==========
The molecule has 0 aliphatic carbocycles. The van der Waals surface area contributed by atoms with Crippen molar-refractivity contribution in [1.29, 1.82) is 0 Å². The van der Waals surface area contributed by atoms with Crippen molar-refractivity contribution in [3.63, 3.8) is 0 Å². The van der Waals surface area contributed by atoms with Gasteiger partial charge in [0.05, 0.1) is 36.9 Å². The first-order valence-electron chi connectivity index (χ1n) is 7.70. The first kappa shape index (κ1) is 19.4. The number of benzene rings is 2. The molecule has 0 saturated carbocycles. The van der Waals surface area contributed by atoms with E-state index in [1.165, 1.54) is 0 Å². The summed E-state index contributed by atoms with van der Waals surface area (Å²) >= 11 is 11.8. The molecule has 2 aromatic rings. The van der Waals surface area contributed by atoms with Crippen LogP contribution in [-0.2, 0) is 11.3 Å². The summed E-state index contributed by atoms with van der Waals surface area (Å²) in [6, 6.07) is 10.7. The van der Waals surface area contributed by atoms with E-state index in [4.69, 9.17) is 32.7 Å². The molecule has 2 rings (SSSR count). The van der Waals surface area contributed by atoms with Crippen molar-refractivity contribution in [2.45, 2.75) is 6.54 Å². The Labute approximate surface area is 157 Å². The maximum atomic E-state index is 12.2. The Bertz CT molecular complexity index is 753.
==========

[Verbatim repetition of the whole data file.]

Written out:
The molecule has 0 aliphatic carbocycles. The van der Waals surface area contributed by atoms with Crippen molar-refractivity contribution in [1.29, 1.82) is 0 Å². The van der Waals surface area contributed by atoms with Crippen molar-refractivity contribution in [3.63, 3.8) is 0 Å². The van der Waals surface area contributed by atoms with Gasteiger partial charge in [0.05, 0.1) is 36.9 Å². The first-order valence-electron chi connectivity index (χ1n) is 7.70. The first kappa shape index (κ1) is 19.4. The number of benzene rings is 2. The molecule has 0 saturated carbocycles. The van der Waals surface area contributed by atoms with E-state index in [1.165, 1.54) is 0 Å². The summed E-state index contributed by atoms with van der Waals surface area (Å²) >= 11 is 11.8. The molecule has 2 aromatic rings. The van der Waals surface area contributed by atoms with Crippen LogP contribution in [-0.2, 0) is 11.3 Å². The summed E-state index contributed by atoms with van der Waals surface area (Å²) in [6, 6.07) is 10.7. The van der Waals surface area contributed by atoms with E-state index in [4.69, 9.17) is 32.7 Å². The molecule has 2 rings (SSSR count). The van der Waals surface area contributed by atoms with Crippen molar-refractivity contribution in [2.45, 2.75) is 6.54 Å². The Labute approximate surface area is 157 Å². The maximum atomic E-state index is 12.2. The Bertz CT molecular complexity index is 753.